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Ruling on rental income cheers serviced apartment operators

But IRAS files appeal with High Court against tax review board’s ruling

(SINGAPORE) In a landmark decision, the Income Tax Board of Review has ruled that a serviced apartment operator’s rental income should be treated as normal recurrent business income, and not as income from property investments.

This means that serviced apartment operators can claim deductions on expenses and capital allowances beyond the actual income for the year.

The Dec 14 ruling came after the company, believed to be part of the Frasers Centrepoint group, appealed against an earlier ruling of the Inland Revenue Authority of Singapore (IRAS). The latest ruling will have significant implications for not just serviced apartment operators, but also for the operators of the future integrated resorts.

Earlier, IRAS had contended that serviced apartment owners and operators were merely in a business of letting property, and in a ‘business of making investment’ under Section 10E of the Income Tax Act.

Section 10E says that a business which makes investments, including the ‘letting of immovable property’, cannot claim deductions on expenses and capital allowances beyond the actual income for the year.

The tax implication is that any losses sustained for one year will not be allowed to be carried into the following year, as is the case for an ordinary trade or business where losses are generally allowed to be carried forward.

The Board rejected IRAS’ contention that the serviced apartments and the retail mall businesses are businesses of making investments under Section 10E.

Unlike serviced apartment, hotels in Singapore are allowed to carry forward losses.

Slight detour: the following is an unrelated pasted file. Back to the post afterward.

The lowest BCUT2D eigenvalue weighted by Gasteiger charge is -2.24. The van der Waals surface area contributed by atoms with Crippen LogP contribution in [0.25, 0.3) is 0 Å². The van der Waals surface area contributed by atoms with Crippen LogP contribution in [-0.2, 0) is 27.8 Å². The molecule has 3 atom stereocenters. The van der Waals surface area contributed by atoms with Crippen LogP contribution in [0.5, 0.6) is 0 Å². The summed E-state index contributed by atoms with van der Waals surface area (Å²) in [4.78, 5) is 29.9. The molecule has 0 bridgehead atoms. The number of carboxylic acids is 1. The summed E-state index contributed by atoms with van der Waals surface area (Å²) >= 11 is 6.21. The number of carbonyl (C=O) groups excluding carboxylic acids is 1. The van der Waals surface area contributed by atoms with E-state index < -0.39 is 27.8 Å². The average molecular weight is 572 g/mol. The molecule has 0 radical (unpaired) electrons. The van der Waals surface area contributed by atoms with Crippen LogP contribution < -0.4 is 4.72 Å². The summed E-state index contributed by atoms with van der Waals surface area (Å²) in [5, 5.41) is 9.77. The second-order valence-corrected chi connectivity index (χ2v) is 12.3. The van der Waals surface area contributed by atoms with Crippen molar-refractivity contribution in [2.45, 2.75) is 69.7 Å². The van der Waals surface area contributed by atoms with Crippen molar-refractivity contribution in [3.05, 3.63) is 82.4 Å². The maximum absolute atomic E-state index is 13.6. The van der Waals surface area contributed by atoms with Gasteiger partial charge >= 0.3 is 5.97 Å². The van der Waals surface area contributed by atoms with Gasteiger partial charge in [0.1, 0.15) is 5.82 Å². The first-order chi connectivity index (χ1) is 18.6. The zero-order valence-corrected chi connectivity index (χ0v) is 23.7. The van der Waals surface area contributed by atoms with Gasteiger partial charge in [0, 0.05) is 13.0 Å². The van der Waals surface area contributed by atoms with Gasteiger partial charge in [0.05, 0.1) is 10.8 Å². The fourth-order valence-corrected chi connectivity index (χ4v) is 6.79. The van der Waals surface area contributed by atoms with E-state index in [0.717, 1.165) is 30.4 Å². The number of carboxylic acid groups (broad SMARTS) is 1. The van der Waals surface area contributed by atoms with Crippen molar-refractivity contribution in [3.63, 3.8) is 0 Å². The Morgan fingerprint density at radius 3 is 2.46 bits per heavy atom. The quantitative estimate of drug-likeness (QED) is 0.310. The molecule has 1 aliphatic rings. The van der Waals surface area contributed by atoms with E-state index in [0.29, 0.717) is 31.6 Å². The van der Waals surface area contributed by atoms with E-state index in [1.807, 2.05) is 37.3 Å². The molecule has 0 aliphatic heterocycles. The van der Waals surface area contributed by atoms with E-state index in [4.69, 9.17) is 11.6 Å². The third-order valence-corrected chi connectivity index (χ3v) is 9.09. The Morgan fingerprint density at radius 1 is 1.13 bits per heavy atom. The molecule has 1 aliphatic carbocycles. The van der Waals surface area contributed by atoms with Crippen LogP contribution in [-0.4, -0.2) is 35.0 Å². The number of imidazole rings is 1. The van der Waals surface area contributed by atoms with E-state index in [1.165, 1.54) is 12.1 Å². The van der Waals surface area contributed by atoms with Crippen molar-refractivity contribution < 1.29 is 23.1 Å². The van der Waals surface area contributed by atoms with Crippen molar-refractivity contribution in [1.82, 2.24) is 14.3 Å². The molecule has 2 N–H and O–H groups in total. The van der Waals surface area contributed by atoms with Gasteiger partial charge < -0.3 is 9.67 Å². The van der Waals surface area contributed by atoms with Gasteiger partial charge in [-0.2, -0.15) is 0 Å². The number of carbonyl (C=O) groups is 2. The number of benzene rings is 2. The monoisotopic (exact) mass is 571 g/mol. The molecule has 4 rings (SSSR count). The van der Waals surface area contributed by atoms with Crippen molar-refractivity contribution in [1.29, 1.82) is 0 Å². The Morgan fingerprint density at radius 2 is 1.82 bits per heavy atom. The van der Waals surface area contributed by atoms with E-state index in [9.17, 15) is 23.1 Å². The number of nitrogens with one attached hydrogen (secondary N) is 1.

Industry insiders say the ‘Section 10E’ treatment has troubled the industry for a long time.

As the range and sophistication of services have increased over the years with top-end serviced apartments offering a myriad of products and services, this unequal treatment has become increasingly untenable, they say.

Not surprisingly, many see this as a test case for the industry.

The Board of Review’s decision will also no doubt be welcomed by serviced apartment operators, who argue that it is the correct approach in looking at serviced apartments as a ‘multi-factorial’ one.

The appellants’ counsel, tax lawyer Ong Sim Ho, successfully argued that whether a business was one of making investment had to be determined in the light of all the surrounding facts, including evidence of the intention of the enterprise in embarking on the venture.

He said that where the letting of property was a mere but necessary platform from which business operations are carried out, Section 10E should not be applicable if those business operations constituted the real business of the taxpayer. He urged the Board to consider the wide range of hospitality services provided to the apartment guests.

The Board agreed that the serviced apartment- cum-shopping mall business should be looked at as an integrated whole.

The decision is likely to cause a re-examination of the approach to taxation of serviced apartments generally.

The IRAS has filed an appeal against the decision to the High Court.

 

Source: Busines Times 2 Jan 08

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